On Thursday, April 5, 2018, the team decided to call mission-closed. A “pot” (French for party / drink) was organised at noon at the Paris Observatory in Meudon. Sylvestre Lacour gave a short speech. Four radio amateurs who have been PicSat fans and great supporters joined in via a dedicated Google Hangout.

The team will continue to try to understand what went awry, while plans for new projects are being made. PicSat was operational for over 10 weeks. From a technological point of view it has been a success for the LESIA laboratory of the Paris Observatory – PSL, for whom PicSat has been the very first nano-satellite complete built and operated in-house. This experience will open doors for new nano-satellite projects in the (near) future.

Watch Bye Bye PicSat (for now)

PicSat https://picsat.obspm.fr/
https://twitter.com/IamPicSat

DSLWP Lunar Amateur Radio Satellites

Hu Chaoran BG2CRY tests 435/2250 MHz dish feed for DSLWP ground station - Image credit Wei Mingchuan BG2BHC

Hu Chaoran BG2CRY tests 435/2250 MHz dish feed for DSLWP ground station – Image credit Wei Mingchuan BG2BHC

Two microsatellites DSLWP-A1 and DSLWP-A2 carrying amateur radio payloads are planned to launch with the Chang’e 4 Relay satellite on a CZ-4C from the Xichang Space Center into lunar orbit early Monday, May 21 Beijing time (2130 GMT May 20).

Chen Yue with 435/2250 MHz feed for the 12m dish at the DSLWP ground station - Image credit Wei Mingchuan BG2BHC

Chen Yue with 435/2250 MHz feed for the 12m dish at the DSLWP ground station – Image credit Wei Mingchuan BG2BHC

Wei Mingchuan BG2BHC reports DSLWP is a lunar formation flying mission for low frequency radio astronomy, amateur radio and education, consists of two microsatellites.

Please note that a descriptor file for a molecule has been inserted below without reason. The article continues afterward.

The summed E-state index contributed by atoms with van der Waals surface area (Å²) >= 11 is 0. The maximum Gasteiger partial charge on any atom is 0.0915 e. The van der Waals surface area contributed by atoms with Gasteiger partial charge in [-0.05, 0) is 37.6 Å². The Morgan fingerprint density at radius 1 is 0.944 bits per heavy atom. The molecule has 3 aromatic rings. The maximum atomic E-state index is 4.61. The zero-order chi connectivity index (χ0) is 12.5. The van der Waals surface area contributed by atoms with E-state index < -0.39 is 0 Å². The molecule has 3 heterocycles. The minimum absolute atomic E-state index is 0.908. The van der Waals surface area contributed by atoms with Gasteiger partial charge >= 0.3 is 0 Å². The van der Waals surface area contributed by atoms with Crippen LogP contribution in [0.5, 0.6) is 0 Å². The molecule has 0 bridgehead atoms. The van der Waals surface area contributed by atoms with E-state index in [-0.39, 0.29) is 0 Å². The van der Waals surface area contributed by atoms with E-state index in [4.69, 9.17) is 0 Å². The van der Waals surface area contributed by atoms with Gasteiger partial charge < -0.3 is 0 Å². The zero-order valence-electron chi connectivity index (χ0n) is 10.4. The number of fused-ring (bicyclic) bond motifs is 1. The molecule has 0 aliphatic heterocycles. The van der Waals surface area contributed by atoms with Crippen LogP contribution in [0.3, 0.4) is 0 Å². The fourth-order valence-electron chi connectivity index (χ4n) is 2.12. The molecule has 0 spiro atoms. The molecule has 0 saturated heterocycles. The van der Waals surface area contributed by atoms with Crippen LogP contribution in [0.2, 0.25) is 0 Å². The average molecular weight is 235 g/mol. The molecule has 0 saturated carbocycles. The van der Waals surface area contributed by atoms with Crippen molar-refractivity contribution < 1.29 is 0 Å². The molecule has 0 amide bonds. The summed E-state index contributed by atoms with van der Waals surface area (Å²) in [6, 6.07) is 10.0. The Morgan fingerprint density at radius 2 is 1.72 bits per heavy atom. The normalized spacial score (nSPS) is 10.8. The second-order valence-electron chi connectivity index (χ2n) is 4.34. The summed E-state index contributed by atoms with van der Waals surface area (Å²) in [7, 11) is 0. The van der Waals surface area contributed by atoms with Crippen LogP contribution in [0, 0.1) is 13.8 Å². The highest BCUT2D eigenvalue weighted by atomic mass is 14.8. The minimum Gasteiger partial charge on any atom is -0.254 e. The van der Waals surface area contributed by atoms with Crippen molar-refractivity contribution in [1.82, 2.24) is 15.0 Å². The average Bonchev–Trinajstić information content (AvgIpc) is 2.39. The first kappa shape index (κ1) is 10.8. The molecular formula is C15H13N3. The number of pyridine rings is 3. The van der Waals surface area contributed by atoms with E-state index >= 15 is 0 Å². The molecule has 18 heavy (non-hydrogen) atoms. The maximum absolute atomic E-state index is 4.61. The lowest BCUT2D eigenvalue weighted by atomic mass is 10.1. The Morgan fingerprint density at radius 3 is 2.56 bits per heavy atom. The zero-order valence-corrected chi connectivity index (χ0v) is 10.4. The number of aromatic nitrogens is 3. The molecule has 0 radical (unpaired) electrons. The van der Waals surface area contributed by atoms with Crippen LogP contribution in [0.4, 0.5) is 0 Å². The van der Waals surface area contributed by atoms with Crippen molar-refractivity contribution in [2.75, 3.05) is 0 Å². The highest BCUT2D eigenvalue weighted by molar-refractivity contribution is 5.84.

Developed by students at the Harbin Institute of Technology the amateur radio payload onboard DSLWP-A1 will provide telecommand uplink and telemetry / digital image downlink. An open telecommand is also designed to allow amateurs to send commands to take and download an image.

The satellites are 50x50x40 cm with a mass of about 45 kg and are 3-axis stabilized. Two linear polarization antennas are mounted along and normal to the flight direction.

The downlinks for DSLWP-A1 are 435.425 MHz and 436.425 MHz while downlinks for DSLWP-A2 are 435.400 MHz and 436.400 MHz using 10K0F1DCN or 10K0F1DEN. Will use 250/500 bps GMSK with turbo code or JT4G. Uplinks are reported to be in the 144 MHz band.

Nico PA0DLO says the two satellites, (also known as LongJiang 1 and 2) are planned to perform formation flying in a high elliptical orbit around the Moon (300 x 9000 km).

After launch it will take about 4 and a half days to reach the Moon. This GMAT script should work well for the first days after launch
https://hamsat1.home.xs4all.nl/LongJiang_NYC.script

The groundstation used in this script is a random location in New York City. You can change this to your location by updating the values under the GroundStation tab in GMAT.

DSLWP live CD now ready for download https://1drv.ms/u/s!Av6J6WjI3UbMhHm8gwMr4Z_keqWH

GNU Radio OOT Module for DSWLP, a lunar formation flying mission consists of 2 microsatellites
https://github.com/bg2bhc/gr-dslwp

Further DSLWP info at https://web.archive.org/web/20170827105714/http://lilacsat.hit.edu.cn:80/

Harbin Institute Of Technology Amateur Radio Club BY2HIT
Weibo: http://www.weibo.com/by2hit
QRZ: http://www.qrz.com/db/BY2HIT
Web in Google English: http://tinyurl.com/BY2HIT

Wei Mingchuan BG2BHC
https://github.com/bg2bhc/
https://twitter.com/bg2bhc

IARU Amateur Satellite Frequency Coordination pages http://www.amsat.org.uk/iaru/

DSLWP Lunar Satellite

DSLWP Lunar Satellite